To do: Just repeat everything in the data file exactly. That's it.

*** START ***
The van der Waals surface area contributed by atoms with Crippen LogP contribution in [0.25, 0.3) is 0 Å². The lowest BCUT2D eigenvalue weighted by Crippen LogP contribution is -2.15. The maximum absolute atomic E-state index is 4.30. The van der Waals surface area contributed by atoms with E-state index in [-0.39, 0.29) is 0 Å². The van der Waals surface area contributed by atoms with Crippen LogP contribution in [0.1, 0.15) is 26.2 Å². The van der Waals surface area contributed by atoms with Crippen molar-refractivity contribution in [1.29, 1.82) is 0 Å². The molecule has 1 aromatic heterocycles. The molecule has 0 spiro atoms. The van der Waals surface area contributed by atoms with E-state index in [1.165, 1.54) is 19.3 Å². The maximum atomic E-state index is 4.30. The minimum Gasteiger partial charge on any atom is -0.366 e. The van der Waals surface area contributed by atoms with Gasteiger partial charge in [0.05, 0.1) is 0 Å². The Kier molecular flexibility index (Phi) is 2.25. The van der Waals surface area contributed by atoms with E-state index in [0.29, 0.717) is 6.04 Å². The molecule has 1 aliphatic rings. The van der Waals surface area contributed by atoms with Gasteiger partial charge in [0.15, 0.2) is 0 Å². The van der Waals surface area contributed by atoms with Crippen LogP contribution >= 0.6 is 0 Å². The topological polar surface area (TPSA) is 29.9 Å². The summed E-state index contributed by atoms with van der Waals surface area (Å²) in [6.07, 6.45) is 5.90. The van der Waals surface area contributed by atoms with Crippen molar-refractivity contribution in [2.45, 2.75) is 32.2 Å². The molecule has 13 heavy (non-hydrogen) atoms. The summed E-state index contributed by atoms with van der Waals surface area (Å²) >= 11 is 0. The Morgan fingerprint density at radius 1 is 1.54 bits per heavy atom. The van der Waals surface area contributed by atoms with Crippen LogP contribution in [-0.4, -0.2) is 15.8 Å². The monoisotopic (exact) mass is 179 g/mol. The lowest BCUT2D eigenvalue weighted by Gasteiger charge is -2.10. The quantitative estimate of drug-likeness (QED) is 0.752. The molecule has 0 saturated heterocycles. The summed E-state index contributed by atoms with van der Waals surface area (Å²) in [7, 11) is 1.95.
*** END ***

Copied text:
The van der Waals surface area contributed by atoms with Crippen LogP contribution in [0.25, 0.3) is 0 Å². The lowest BCUT2D eigenvalue weighted by Crippen LogP contribution is -2.15. The maximum absolute atomic E-state index is 4.30. The van der Waals surface area contributed by atoms with E-state index in [-0.39, 0.29) is 0 Å². The van der Waals surface area contributed by atoms with Crippen LogP contribution in [0.1, 0.15) is 26.2 Å². The van der Waals surface area contributed by atoms with Crippen molar-refractivity contribution in [1.29, 1.82) is 0 Å². The molecule has 1 aromatic heterocycles. The molecule has 0 spiro atoms. The van der Waals surface area contributed by atoms with E-state index in [1.165, 1.54) is 19.3 Å². The maximum atomic E-state index is 4.30. The minimum Gasteiger partial charge on any atom is -0.366 e. The van der Waals surface area contributed by atoms with Gasteiger partial charge in [0.05, 0.1) is 0 Å². The Kier molecular flexibility index (Phi) is 2.25. The van der Waals surface area contributed by atoms with E-state index in [0.29, 0.717) is 6.04 Å². The molecule has 1 aliphatic rings. The van der Waals surface area contributed by atoms with Gasteiger partial charge in [0.15, 0.2) is 0 Å². The van der Waals surface area contributed by atoms with Crippen LogP contribution >= 0.6 is 0 Å². The topological polar surface area (TPSA) is 29.9 Å². The summed E-state index contributed by atoms with van der Waals surface area (Å²) in [6.07, 6.45) is 5.90. The van der Waals surface area contributed by atoms with Crippen molar-refractivity contribution in [2.45, 2.75) is 32.2 Å². The molecule has 13 heavy (non-hydrogen) atoms. The summed E-state index contributed by atoms with van der Waals surface area (Å²) >= 11 is 0. The Morgan fingerprint density at radius 1 is 1.54 bits per heavy atom. The van der Waals surface area contributed by atoms with Crippen LogP contribution in [-0.4, -0.2) is 15.8 Å². The monoisotopic (exact) mass is 179 g/mol. The lowest BCUT2D eigenvalue weighted by Gasteiger charge is -2.10. The quantitative estimate of drug-likeness (QED) is 0.752. The molecule has 0 saturated heterocycles. The summed E-state index contributed by atoms with van der Waals surface area (Å²) in [7, 11) is 1.95.